Afternoon InquisitionFeminismSkepticism

AI: Girls still have cooties

This past weekend was CFI’s Women in Secularism conference, a first-of-its-kind conference. I was bummed to not be able to attend, and even more so while watching the #wiscfi hashtag over the weekend.

One thing that made me even sadder was to hear that the event was largely unattended by men. I can only assume that’s because the title was “Women in Secularism”, which I kind of get… as a woman who runs a women’s organization, we often get men emailing asking if they’re even welcome at events titled “women”. (They are.)

But there still seems to be an idea that white and male is a default, neutral thing that appeals to everyone, and straying from that is somehow focusing on special demographics. For example, Disney’s Tangled is an adaptation of the Rapunzel story. But Disney had to work very hard to make sure that boys weren’t turned off by watching a movie about a girl. For one, they didn’t call the movie “Rapunzel”. The story is narrated by the male lead, despite the movie being about Rapunzel’s journey. Or if you pay attention to Pixar’s marketing of Brave, coming out this summer, you’ll notice, for example, that they advertised during the NFL draft… but that preview shows the female lead for maybe 2 of the almost 60 seconds, and gives the very distinct impression that the movie is about tough men… especially bothersome since this is the very first Pixar movie about a girl.

They’ve covered men and boys, robots, cars, monsters, toys… and now they’re finally making a movie about a bad ass girl, and they can’t even show her in the previews because a move about a girl is not something that men and boys can even begin to relate to. Meanhile girls cheered on Lightening McQueen, Mater, Woody and Buzz and loved them dearly… because those were movies for everyone. Those were characters everyone can relate to.

That’s a problem for me. But then, I also often have issues with the way that female characters are portrayed when they are featured. They’re in search of a prince. They want to live happily ever after. And when they’re good at non-girl things, everyone around them is shocked. (OMG she can KICK a real soccer ball! How is the media not all over this?) Reinforcing the idea that if you’re a girl, and not naturally spectacular, no one is going to take you seriously.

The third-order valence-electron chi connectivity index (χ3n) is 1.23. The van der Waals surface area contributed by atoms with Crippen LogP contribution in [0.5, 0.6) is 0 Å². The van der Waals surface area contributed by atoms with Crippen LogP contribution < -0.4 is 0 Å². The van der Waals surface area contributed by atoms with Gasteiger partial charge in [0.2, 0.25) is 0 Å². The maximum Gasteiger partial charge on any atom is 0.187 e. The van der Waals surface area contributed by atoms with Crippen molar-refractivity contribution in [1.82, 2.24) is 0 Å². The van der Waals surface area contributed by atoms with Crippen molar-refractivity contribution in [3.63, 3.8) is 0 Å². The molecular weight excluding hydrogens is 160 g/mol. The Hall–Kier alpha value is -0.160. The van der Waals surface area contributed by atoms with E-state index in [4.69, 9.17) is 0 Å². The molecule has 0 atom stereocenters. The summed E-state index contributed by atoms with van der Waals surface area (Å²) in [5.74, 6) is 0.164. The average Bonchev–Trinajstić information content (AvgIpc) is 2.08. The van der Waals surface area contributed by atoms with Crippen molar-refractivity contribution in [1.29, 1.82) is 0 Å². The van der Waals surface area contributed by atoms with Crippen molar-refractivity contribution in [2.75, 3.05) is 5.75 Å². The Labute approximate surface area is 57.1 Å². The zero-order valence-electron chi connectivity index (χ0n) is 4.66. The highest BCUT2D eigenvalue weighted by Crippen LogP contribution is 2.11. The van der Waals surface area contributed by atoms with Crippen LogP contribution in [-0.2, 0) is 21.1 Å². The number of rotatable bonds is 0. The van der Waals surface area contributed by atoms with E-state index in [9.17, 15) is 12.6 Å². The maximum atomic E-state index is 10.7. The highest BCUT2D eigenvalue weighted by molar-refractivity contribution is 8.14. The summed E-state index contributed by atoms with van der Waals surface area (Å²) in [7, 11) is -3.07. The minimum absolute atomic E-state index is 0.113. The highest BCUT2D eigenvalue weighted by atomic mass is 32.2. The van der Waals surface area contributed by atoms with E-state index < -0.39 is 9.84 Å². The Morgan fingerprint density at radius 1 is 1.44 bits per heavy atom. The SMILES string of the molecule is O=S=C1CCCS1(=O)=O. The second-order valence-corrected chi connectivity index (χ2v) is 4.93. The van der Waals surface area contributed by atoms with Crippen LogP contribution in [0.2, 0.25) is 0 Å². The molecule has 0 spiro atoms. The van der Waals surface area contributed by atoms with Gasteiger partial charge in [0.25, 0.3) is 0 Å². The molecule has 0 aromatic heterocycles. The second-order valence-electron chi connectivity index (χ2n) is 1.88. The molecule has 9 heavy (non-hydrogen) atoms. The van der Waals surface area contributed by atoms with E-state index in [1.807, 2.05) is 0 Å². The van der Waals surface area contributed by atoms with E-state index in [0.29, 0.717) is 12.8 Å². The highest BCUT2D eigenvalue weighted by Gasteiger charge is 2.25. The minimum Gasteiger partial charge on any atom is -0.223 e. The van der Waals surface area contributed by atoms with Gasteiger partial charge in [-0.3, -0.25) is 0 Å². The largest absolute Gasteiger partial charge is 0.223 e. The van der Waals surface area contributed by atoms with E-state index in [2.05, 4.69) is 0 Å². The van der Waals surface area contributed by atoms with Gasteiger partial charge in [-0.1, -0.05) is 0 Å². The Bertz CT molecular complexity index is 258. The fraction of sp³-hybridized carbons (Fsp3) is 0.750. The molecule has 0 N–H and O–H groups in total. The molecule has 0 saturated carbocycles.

What’s a girl to do?

How do we get men to realize that women are actually interesting? Hell, how do we get women to realize that women are actually interesting? How do we people to start realizing that women’s issues are men’s issues, too? Is this something that really matters? 

Featured image via Sodahead

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Elyse

Elyse MoFo Anders is the bad ass behind forming the Women Thinking, inc and the superhero who launched the Hug Me! I'm Vaccinated campaign as well as podcaster emeritus, writer, slacktivist extraordinaire, cancer survivor and sometimes runs marathons for charity. You probably think she's awesome so you follow her on twitter.

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62 Comments

  1. I also heard that there were not a lot of minorities attending the event: of any gender. But I wasn’t there, and I could not find a live feed of the event either. Is there anywhere I can watch it?

  2. I may be an outlier, in that I really wanted to to to Women in Secularism and I seek out and enjoy movies and TV with (literally and metaphorically) ass-kicking women.

    I think that, maybe, the best thing to do is to reward people who do it well when they are able to do it. As those movies and TV shows become successful the taboo will erode and “conventional wisdom” will change. Joss Whedon has been showcasing female ass-kickers for years and since he started out there’s now a sub-genre of “women beating up supernatural monsters” movies imitating him. They’re usually not that great, but it’s definitely a change that has happened in recent years.